The Marquette was the culmination of Aldis’ theories on creating a profitable skyscraper.
“First: The office that gives up the most for light and air is the best investment.
Second: Second-class space costs as much to build and operate as first-class space. Therefore, build no second-class space.
Third: The parts every person entering sees must make a lasting impression. Entrance, first floor lobby, elevator cabs, elevator service, public corridors, toilet rooms must be very good.
Fourth: Generally, office space should be about 24 feet deep from good light.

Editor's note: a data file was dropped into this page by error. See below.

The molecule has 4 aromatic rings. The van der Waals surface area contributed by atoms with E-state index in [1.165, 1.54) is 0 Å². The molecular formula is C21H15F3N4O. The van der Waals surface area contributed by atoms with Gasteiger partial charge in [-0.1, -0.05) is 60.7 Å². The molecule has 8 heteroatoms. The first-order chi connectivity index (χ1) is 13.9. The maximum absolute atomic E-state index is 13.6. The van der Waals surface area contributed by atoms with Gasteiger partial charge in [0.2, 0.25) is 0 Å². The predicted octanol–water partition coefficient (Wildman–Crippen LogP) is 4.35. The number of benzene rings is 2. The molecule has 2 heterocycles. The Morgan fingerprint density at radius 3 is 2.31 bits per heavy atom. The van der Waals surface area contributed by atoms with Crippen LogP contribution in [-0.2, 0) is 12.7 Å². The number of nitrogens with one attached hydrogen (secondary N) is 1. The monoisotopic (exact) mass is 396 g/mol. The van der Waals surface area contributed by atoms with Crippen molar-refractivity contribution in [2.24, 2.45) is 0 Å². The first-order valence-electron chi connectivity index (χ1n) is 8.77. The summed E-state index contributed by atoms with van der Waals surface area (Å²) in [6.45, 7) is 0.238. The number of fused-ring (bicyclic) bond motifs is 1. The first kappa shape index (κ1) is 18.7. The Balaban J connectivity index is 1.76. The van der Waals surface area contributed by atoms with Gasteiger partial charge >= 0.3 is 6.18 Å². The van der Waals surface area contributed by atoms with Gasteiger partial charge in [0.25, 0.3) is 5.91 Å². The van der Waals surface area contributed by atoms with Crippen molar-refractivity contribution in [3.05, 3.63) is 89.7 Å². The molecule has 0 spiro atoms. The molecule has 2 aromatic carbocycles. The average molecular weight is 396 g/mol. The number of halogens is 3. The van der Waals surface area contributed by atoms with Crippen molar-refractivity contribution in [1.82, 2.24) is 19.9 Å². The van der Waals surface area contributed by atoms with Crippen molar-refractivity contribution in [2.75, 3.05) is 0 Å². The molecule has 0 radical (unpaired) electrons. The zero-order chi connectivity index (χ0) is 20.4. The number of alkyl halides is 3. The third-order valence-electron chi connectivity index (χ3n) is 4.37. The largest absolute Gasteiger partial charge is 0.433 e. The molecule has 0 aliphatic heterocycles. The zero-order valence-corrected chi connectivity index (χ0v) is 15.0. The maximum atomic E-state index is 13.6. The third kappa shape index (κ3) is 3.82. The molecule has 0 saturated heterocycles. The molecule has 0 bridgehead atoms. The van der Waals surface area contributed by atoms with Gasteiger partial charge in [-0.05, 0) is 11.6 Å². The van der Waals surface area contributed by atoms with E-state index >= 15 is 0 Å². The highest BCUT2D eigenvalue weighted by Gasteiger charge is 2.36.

Fifth: Operating expenses must be constantly borne in mind. Use proper materials and details to simplify the work.
Sixth: Carefully consider and provide for changes in location of corridor doors, partitions, light, plumbing and telephones.
Seventh: Arrange typical layout for intensive use. A large number of small tenants is more desirable than large space for large tenants because: a) A higher rate per square foot can be added for small tenants. b) They do not move in a body and leave the building with a large vacant space when hard times hit. c) They do not swamp your elevators by coming and going by the clock.
Eighth: Upkeep of an office is most important. Janitor service must be of high quality, elevator operators of good personality. Management progressive.”